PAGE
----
Good Question: Why Do We Vote Where We Pray?
Get Breaking News First
MINNEAPOLIS (WCCO) – When we think of polling places, we think city hall, park buildings and schools. But more and more of us are voting in churches.
“I know polling places are often held in places of worship… but this seems contrary to ‘separation of church and state,’ especially in this election. Might this sway a voter?” asked Maria Kolman, of Minneapolis.
Why do we vote where we pray?
“Churches are great locations,” said Rachel Smith, the Hennepin County Elections Manager.
She says churches aren’t chosen out of any agenda to sway voters, rather, they’re chosen because they’re practical.
And they’re chosen a lot. A WCCO-TV analysis of polling places in Hennepin County found at least 155 of the 402 polling places are in places of worship, nearly 39 percent of all polling places.
In Ramsey County, 47 out of 179 polling places are places of worship or religious buildings, about 26 percent. All five polling places in New Brighton are churches.
According to Smith, local city clerks work with polling place locations, and, frankly, it can be hard to get locations to agree to do it.
“Facilities need to be willing to accommodate the hours, the parking, the traffic from voters,” Smith said.
Churches are handicapped-accessible, and they are usually empty on Election Day.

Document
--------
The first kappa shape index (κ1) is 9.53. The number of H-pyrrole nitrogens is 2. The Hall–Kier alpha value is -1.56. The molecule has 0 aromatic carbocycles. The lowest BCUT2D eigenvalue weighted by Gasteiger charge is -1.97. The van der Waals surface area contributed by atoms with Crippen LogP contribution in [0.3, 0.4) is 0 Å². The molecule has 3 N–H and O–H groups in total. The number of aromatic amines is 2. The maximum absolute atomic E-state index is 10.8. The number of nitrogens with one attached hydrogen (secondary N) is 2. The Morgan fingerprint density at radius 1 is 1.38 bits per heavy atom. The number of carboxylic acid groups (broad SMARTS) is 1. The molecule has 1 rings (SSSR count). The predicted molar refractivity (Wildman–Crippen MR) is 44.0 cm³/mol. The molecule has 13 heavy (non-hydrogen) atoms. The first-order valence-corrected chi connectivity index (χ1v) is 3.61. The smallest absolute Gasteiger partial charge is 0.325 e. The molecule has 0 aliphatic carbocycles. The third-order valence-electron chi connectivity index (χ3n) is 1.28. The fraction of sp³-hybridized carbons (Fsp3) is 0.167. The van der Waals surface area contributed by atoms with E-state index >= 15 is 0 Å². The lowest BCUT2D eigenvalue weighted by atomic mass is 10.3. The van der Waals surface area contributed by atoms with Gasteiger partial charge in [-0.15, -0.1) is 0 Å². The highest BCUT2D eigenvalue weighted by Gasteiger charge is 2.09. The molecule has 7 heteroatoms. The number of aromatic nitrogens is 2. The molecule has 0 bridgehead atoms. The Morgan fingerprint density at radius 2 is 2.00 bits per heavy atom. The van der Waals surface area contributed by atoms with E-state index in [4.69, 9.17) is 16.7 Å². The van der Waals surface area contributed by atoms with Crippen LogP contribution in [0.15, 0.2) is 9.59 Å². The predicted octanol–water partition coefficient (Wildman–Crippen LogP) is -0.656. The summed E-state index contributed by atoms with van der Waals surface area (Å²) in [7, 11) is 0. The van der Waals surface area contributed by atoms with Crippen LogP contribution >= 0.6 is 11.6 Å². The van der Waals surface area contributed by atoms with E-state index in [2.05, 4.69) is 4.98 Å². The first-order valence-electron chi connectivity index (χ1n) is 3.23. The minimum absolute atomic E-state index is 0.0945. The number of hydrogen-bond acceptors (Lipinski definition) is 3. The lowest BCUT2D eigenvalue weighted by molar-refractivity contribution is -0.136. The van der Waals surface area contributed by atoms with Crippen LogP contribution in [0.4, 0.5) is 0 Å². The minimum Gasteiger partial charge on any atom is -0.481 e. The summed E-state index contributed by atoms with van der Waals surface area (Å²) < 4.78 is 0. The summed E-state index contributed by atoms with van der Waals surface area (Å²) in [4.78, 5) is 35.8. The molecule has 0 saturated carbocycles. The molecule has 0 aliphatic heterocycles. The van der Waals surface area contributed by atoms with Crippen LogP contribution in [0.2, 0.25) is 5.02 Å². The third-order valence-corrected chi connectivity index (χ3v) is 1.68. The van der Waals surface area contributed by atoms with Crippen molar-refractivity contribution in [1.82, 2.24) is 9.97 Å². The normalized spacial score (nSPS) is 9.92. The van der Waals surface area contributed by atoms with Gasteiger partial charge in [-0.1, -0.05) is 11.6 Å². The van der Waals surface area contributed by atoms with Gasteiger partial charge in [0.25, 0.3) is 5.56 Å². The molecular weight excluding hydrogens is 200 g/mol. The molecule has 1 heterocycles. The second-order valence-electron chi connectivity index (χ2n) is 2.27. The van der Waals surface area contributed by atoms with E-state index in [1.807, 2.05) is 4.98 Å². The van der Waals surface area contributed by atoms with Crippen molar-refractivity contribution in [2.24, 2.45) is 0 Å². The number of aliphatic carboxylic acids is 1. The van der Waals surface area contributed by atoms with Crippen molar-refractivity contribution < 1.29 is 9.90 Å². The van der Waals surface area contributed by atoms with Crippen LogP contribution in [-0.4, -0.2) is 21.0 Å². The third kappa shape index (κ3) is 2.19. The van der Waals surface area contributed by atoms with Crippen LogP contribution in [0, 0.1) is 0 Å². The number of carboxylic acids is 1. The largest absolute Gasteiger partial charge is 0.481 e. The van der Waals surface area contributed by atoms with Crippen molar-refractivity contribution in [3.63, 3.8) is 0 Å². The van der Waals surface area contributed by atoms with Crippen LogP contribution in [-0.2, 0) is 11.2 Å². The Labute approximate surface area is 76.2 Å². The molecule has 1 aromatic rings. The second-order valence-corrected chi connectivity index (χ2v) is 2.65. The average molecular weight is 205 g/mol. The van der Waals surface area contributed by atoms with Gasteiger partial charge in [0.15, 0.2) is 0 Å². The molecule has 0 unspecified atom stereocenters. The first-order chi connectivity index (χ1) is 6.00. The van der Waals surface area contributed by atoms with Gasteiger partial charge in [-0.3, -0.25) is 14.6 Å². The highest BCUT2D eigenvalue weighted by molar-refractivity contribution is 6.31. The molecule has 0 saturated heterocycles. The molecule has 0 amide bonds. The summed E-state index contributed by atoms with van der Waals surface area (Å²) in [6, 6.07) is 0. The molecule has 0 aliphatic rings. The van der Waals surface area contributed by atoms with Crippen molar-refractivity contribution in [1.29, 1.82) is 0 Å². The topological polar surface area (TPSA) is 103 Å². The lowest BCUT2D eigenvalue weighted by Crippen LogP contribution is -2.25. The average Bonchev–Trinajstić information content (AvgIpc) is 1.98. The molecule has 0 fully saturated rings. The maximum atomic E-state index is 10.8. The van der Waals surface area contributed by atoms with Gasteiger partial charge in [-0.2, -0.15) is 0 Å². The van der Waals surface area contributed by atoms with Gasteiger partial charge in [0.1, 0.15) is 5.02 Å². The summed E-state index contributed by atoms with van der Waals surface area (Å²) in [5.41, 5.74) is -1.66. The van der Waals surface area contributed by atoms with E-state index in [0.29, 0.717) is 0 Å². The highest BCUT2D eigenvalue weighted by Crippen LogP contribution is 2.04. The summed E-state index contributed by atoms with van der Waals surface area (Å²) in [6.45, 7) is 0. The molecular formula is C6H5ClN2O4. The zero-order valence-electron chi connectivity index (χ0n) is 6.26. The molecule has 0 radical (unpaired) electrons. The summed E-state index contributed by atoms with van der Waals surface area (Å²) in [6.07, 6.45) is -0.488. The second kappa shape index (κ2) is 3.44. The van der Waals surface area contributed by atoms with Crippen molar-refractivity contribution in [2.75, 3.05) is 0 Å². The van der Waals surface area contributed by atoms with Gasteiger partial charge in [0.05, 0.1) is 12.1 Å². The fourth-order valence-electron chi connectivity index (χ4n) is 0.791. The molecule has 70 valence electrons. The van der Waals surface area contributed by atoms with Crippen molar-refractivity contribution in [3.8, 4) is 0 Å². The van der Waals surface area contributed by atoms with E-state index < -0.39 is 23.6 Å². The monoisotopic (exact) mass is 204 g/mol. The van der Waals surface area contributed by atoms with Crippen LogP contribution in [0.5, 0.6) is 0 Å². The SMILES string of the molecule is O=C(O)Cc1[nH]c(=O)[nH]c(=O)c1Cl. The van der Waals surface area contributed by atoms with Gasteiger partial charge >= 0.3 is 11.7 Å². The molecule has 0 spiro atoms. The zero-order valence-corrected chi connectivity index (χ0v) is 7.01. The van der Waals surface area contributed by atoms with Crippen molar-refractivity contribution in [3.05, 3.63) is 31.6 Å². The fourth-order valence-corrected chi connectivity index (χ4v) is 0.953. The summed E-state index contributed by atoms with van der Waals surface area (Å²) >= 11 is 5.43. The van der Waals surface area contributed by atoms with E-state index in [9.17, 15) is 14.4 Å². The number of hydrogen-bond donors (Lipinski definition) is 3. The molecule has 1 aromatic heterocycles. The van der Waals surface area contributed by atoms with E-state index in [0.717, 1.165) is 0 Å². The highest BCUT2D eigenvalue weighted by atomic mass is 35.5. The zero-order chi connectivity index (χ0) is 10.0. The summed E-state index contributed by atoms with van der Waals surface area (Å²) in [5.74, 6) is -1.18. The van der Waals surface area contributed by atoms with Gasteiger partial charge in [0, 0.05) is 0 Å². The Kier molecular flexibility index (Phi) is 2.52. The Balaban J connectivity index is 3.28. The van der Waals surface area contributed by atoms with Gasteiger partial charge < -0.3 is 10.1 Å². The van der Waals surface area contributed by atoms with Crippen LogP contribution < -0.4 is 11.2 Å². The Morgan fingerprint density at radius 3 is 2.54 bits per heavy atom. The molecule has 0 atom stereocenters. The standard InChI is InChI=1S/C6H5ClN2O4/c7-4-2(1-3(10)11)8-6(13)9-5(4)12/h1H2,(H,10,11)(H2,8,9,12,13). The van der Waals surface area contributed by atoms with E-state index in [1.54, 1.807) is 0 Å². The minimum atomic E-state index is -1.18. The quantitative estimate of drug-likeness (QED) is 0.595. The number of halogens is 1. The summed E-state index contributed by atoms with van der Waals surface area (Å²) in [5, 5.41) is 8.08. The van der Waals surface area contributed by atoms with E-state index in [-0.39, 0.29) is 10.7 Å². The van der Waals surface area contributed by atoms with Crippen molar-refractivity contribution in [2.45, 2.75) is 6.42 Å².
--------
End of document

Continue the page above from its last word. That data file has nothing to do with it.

In fact, more schools are asking to not be election sites, Smith says.
“Schools house a number of children, sometimes there are security concerns about voters going through and not having enough security control within the school,” she said.
On Facebook, Robb wrote: “A church is sign and symbol enough to provide an atmosphere of hesitation… that would be intimidating for any voter.”
This year, many churches have taken a visible position on the marriage amendment, some arguing Vote Yes, others arguing Vote No.
“We’ve worked with all the polling places in the county and asked if they do have a sign up they have it removed for election day purposes,” Smith said.
In North Carolina, a group petitioned the state to ban church polling places, but they were denied. There have also been federal lawsuits filed to remove churches as polling places. But the courts have always ruled that the government is not establishing a religion by holding an election in a church.
“Really, we’re looking for the best way to accommodate a large number of people coming out to vote on Election Day,” Smith said.
For information on 2012 polling places, click here.